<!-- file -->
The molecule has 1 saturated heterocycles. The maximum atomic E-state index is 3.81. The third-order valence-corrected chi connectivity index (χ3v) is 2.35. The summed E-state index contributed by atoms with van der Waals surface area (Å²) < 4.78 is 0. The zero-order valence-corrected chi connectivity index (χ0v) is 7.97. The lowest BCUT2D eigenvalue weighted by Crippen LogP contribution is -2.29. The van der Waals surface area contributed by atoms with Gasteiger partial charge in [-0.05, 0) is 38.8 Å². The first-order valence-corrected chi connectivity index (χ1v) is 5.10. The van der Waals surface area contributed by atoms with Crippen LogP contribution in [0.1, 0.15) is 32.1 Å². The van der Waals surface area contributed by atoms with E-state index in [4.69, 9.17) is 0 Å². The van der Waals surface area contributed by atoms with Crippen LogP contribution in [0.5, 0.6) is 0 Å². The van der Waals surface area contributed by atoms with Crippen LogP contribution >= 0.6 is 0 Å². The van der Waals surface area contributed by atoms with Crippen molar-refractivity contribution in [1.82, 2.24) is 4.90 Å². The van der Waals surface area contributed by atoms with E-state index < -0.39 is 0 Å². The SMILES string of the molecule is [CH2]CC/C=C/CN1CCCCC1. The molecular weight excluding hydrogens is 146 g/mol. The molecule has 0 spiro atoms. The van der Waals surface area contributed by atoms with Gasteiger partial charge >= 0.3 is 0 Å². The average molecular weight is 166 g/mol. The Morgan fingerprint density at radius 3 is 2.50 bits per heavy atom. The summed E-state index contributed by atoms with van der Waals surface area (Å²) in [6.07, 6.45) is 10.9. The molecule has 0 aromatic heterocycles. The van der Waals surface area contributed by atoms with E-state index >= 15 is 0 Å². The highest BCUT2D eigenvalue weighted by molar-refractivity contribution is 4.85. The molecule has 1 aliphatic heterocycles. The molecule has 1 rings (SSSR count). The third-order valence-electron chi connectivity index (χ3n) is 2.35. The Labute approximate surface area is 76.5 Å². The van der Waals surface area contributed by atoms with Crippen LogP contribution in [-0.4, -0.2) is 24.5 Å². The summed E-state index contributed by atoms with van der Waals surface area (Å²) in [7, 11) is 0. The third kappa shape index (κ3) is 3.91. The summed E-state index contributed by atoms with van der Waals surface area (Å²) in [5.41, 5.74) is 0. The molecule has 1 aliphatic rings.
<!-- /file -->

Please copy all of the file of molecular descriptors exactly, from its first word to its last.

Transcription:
The molecule has 1 saturated heterocycles. The maximum atomic E-state index is 3.81. The third-order valence-corrected chi connectivity index (χ3v) is 2.35. The summed E-state index contributed by atoms with van der Waals surface area (Å²) < 4.78 is 0. The zero-order valence-corrected chi connectivity index (χ0v) is 7.97. The lowest BCUT2D eigenvalue weighted by Crippen LogP contribution is -2.29. The van der Waals surface area contributed by atoms with Gasteiger partial charge in [-0.05, 0) is 38.8 Å². The first-order valence-corrected chi connectivity index (χ1v) is 5.10. The van der Waals surface area contributed by atoms with Crippen LogP contribution in [0.1, 0.15) is 32.1 Å². The van der Waals surface area contributed by atoms with E-state index in [4.69, 9.17) is 0 Å². The van der Waals surface area contributed by atoms with Crippen LogP contribution in [0.5, 0.6) is 0 Å². The van der Waals surface area contributed by atoms with Crippen LogP contribution >= 0.6 is 0 Å². The van der Waals surface area contributed by atoms with Crippen molar-refractivity contribution in [1.82, 2.24) is 4.90 Å². The van der Waals surface area contributed by atoms with E-state index < -0.39 is 0 Å². The SMILES string of the molecule is [CH2]CC/C=C/CN1CCCCC1. The molecular weight excluding hydrogens is 146 g/mol. The molecule has 0 spiro atoms. The van der Waals surface area contributed by atoms with Gasteiger partial charge >= 0.3 is 0 Å². The average molecular weight is 166 g/mol. The Morgan fingerprint density at radius 3 is 2.50 bits per heavy atom. The summed E-state index contributed by atoms with van der Waals surface area (Å²) in [6.07, 6.45) is 10.9. The molecule has 0 aromatic heterocycles. The van der Waals surface area contributed by atoms with E-state index >= 15 is 0 Å². The highest BCUT2D eigenvalue weighted by molar-refractivity contribution is 4.85. The molecule has 1 aliphatic heterocycles. The molecule has 1 rings (SSSR count). The third-order valence-electron chi connectivity index (χ3n) is 2.35. The Labute approximate surface area is 76.5 Å². The van der Waals surface area contributed by atoms with Crippen LogP contribution in [-0.4, -0.2) is 24.5 Å². The summed E-state index contributed by atoms with van der Waals surface area (Å²) in [7, 11) is 0. The third kappa shape index (κ3) is 3.91. The summed E-state index contributed by atoms with van der Waals surface area (Å²) in [5.41, 5.74) is 0. The molecule has 1 aliphatic rings.